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Languages: English
Types: Article
Subjects: LB2300, HD28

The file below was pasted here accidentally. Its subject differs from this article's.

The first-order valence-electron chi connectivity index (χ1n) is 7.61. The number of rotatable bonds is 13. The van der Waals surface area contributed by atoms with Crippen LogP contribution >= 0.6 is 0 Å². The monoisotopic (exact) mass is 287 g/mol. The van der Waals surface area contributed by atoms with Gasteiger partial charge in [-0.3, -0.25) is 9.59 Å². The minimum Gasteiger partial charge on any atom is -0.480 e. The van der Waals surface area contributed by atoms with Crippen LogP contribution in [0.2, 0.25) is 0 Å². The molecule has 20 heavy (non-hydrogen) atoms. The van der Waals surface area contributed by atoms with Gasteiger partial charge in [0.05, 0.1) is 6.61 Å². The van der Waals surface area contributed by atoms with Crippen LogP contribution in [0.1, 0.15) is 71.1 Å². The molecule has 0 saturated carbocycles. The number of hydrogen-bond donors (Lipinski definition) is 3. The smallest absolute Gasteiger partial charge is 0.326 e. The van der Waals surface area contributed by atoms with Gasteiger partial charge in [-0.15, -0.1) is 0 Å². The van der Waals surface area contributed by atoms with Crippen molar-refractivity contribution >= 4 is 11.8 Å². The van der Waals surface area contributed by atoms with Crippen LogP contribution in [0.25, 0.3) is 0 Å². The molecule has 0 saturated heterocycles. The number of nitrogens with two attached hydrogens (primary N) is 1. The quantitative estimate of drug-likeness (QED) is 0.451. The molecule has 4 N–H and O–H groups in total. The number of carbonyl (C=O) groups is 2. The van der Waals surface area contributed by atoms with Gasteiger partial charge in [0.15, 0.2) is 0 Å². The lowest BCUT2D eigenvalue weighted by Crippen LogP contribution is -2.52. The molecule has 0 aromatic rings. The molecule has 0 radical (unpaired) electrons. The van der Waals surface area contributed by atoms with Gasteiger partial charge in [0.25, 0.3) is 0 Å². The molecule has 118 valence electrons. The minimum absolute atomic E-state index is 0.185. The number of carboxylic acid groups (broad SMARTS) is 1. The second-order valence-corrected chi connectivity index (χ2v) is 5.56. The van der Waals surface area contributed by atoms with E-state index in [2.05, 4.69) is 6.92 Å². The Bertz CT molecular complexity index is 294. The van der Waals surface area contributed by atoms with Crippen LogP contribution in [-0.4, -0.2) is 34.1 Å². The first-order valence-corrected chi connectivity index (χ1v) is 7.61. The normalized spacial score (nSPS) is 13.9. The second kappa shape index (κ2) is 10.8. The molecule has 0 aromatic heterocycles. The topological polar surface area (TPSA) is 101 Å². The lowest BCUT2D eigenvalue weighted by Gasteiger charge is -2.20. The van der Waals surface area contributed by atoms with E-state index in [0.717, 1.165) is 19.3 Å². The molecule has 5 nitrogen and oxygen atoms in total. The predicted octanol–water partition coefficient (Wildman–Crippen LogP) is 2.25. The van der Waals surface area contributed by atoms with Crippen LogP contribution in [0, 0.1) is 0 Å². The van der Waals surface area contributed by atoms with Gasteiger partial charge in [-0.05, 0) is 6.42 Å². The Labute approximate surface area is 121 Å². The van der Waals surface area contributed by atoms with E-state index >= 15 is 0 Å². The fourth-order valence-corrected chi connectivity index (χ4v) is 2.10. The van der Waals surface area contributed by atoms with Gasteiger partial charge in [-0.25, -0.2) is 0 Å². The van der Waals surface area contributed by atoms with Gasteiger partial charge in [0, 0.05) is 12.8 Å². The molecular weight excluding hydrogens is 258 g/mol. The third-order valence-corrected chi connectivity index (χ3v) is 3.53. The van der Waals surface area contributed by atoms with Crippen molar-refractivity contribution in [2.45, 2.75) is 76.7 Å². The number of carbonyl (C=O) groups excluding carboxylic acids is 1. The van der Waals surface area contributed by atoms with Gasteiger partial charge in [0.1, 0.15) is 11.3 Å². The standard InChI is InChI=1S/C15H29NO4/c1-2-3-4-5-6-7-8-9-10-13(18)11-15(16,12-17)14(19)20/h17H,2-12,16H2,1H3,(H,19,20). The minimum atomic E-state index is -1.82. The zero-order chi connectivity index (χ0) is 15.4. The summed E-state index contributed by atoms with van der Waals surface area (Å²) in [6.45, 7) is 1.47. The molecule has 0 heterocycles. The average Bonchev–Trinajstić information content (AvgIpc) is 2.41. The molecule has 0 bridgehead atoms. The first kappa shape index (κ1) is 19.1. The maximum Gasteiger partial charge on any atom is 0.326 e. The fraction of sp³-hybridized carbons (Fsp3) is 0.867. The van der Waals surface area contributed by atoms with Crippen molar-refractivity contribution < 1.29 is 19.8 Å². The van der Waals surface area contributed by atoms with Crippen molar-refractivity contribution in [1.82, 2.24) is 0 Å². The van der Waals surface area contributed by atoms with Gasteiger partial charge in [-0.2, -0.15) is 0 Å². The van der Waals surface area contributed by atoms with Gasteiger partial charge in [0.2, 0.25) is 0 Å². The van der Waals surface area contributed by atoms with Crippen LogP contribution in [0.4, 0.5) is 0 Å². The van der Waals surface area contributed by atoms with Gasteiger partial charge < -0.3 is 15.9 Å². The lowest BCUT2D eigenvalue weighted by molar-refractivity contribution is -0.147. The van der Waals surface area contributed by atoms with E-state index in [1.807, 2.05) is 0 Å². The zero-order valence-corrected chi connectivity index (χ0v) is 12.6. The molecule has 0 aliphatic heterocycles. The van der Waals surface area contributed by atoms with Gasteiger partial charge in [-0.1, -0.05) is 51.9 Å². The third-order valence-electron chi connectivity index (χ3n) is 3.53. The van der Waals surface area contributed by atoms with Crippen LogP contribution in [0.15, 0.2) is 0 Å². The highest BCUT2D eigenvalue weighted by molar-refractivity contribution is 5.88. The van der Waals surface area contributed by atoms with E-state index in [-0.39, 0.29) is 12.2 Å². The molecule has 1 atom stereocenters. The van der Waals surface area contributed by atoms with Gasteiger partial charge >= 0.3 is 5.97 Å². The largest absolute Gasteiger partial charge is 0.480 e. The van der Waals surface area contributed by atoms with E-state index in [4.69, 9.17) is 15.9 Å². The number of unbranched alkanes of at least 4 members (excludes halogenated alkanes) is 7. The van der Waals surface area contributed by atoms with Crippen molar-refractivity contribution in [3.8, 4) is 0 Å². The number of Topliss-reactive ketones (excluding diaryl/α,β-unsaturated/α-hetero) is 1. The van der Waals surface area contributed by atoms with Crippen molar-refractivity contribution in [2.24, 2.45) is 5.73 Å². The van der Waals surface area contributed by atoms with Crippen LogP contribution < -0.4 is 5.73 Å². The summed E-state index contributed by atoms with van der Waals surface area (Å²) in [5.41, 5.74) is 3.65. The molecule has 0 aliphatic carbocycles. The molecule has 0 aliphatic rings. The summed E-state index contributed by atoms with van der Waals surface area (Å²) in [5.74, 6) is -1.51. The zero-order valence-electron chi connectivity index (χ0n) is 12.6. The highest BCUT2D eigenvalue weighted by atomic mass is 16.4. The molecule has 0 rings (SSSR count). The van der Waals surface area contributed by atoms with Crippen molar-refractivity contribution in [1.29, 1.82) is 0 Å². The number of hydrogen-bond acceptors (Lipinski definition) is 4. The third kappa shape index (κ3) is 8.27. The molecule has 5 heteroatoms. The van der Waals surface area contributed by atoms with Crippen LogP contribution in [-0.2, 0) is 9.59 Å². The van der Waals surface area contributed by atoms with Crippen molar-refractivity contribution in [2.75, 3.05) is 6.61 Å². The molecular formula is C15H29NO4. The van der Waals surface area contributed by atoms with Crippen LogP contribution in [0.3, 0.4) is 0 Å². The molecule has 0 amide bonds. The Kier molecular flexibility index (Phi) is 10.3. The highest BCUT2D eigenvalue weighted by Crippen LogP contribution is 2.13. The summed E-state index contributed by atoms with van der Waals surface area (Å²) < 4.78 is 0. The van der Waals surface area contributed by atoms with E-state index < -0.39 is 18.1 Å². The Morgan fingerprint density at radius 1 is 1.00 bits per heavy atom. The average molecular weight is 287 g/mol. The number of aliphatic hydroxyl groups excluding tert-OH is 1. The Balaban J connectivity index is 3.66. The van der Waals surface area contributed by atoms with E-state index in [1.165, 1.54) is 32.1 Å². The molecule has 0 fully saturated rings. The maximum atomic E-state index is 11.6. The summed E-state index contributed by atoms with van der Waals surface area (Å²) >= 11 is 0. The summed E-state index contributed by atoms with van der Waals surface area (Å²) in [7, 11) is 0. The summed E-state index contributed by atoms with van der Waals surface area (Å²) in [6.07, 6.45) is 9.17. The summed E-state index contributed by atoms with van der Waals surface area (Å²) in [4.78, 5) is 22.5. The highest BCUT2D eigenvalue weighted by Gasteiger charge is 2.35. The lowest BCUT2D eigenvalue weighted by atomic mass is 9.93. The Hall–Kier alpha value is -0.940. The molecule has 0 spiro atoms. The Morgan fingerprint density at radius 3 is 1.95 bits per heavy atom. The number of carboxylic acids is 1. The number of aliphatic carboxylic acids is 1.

There is a large literature on the productivity of universities. Little is known, however, about how different types of leader affect a university's later performance. To address this, I blend quantitative and qualitative evidence. By constructing a new longitudinal dataset, I find that on average the research quality of a university improves some years after it appoints a president (vice chancellor) who is an accomplished scholar. To try to explain why scholar-leaders might improve the research performance of their institutions, I draw from interview data with 26 heads in universities in the United States and United Kingdom. The findings have policy implications for governments, universities, and a range of research and knowledge-intensive organizations.

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